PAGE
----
The irony is that during this work the senators were actually quite close to the key to an alternative Iraq policy. They even touched on it when they inserted the words “final provisions of” before “the Iraqi constitution” in the conference version of the bill – presumably a reference to the fact that the Iraqi constitution itself is an evolving project, with an ongoing process of revision by committee. Where the senators made their big mistake was in focusing on federalism instead of constitutional revision. This is where there is room for the “grand settlement” (including features related to federalism) which the senators so clearly want. This is also where such “settlement” can be sought without violating the Iraqi constitution, because the process of revision itself is constitutionally mandated. But the direction of change likely to meet with Iraqi approval would again be the opposite of the general thrust in the latest US Congress bill. Instead of asking for more federalism (or a more rapid path towards federalism), many Iraqis seem to favour delays for implementing federalism, stricter criteria for forming federal regions, or guarantees against a federal arrangement where new demarcation lines would correspond to ethnic and sectarian divisions – in short, they maintain the general scepticism towards federalism that has been reflected in successive opinion polls among Shiites and Sunnis alike. But because the committee charged with revising the Iraqi constitution clearly is not responding to these signals from below, this may constitute an area where Iraqi nationalists might actually appreciate some kind of input or support from the international community – perhaps even from the US Congress.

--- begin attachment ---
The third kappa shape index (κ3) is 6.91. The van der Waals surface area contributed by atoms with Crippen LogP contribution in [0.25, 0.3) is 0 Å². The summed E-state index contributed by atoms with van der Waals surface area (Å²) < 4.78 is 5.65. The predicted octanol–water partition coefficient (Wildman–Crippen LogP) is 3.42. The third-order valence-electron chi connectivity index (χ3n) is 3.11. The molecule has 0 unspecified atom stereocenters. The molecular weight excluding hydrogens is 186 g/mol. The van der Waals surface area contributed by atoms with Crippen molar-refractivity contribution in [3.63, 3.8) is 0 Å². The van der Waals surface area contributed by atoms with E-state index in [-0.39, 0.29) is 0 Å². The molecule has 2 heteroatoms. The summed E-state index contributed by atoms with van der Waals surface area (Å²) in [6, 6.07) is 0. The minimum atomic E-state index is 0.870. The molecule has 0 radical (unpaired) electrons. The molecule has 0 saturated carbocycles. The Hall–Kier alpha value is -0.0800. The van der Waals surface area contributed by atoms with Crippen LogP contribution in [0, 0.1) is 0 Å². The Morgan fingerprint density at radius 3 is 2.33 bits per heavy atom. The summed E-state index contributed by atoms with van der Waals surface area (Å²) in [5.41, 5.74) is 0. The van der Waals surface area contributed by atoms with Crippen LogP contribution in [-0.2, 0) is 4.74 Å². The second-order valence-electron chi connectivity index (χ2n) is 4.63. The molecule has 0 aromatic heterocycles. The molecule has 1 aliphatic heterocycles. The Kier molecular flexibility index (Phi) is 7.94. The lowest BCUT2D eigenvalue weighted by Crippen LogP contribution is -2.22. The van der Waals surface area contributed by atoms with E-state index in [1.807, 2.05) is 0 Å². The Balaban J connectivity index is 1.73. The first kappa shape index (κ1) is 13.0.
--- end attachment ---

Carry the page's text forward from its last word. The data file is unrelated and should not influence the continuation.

The “Biden amendment” of September 2007 was provocative in its flagrant violation of the Iraqi constitution. Thanks to the efforts of Iraqis who protested the bill, Congress has now been sufficiently shaken to present yet another version, this time with so many additional contradictions that the new text is best characterised as illegible. All in all, it is quite hard to see why the language on federalism was included at all.
* Postscript: the bill formally cleared the final hurdle in the Senate on 14 December with an almost unanimous vote.
** This phrasing was probably not intended to question the Iraqi people’s support for their own constitution, but rather relates to their support of the “political settlement” which the US senators allege to be in harmony with the Iraqi constitution – although that is patently not the case.